MS: How did you handle your newfound celebrity?

MC: At that time I was so green, I made a lot of mistakes. Iíve just been fortunate to still be able to work because a lot of times people get these big movies and you never hear from them again cause theyíre not prepared. And you guys donít see a lot of it because it goes on behind the scenes. And I wasnít prepared, but Iím just fortunate to be able to look back on that as an experience.


MS: Could you be more specific?

MC: After I did Boyz In The Hood - a huge movie at the time, I had this "agent" whoís suppose to be advising my career, and heís talking about "They want you over at NBC for this show, paying $5000 a week." And as an actor, you donít know if that it might be wiser to take advantage of the heat and pursue a film career. Youíre in a hot film, everyone wants to do film, so why go from film to T.V.? Little things like that and you think that theyíre advising you for whatís best for you and them, and sometimes theyíre advising you to do whatís best for them only. And not knowing anybody in the industry, there was really no one that I could call.



MS: Film is such a powerful medium and Iím sure youíre aware of the oftentimes, distorted images of black men on screen. I look at your body of work to date and thereís nothing that I would wince at and I wonder how much of a conscious decision that is, or is it that disparaging roles donít some your way?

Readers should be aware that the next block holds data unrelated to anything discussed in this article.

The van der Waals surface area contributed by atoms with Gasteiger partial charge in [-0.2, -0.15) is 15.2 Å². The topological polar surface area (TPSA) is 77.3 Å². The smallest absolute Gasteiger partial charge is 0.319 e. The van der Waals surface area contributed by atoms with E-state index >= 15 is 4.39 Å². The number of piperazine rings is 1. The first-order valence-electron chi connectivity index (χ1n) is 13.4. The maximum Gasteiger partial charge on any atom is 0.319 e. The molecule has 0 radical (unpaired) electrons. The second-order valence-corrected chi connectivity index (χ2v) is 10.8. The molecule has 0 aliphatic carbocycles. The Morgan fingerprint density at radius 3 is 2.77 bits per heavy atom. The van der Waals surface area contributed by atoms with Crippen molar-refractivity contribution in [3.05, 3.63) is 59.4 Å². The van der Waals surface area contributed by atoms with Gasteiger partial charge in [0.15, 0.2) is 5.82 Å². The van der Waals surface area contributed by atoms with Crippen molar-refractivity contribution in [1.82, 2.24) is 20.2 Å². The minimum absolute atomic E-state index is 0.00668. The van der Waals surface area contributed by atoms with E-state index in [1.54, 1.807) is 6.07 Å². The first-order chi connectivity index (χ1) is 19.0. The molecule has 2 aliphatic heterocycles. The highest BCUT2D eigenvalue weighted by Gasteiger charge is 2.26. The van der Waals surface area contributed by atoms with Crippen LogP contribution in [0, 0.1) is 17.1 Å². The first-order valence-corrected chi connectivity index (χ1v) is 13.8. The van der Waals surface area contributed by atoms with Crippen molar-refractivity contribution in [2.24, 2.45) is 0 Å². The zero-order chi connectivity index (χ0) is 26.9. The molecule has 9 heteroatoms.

MC: Once I started working, it became a conscious decision. But it hasnít always been that way, because as an actor, your job is just to get a gig and to get work. Any type of thing that you can do for people to see your work, you want to do it.


MS: Do you write? Or have any plans to direct?

MC: No, Iím too lazy for that. Itís not in me to be a writer. And itís not in me to be a director. I think itís in me to act. And Iíd like to produce, just to have a say in the creative decision making process. You know, as an actor, unless youíre Tom Cruise, your only voice is kind of that of your characters. And at the end of the day, you really donít have a say because if you make a choice as an actor and they donít like it, itís gonna get cut. So, to be more involved in the creative process and have more of a voice, I would like to produce.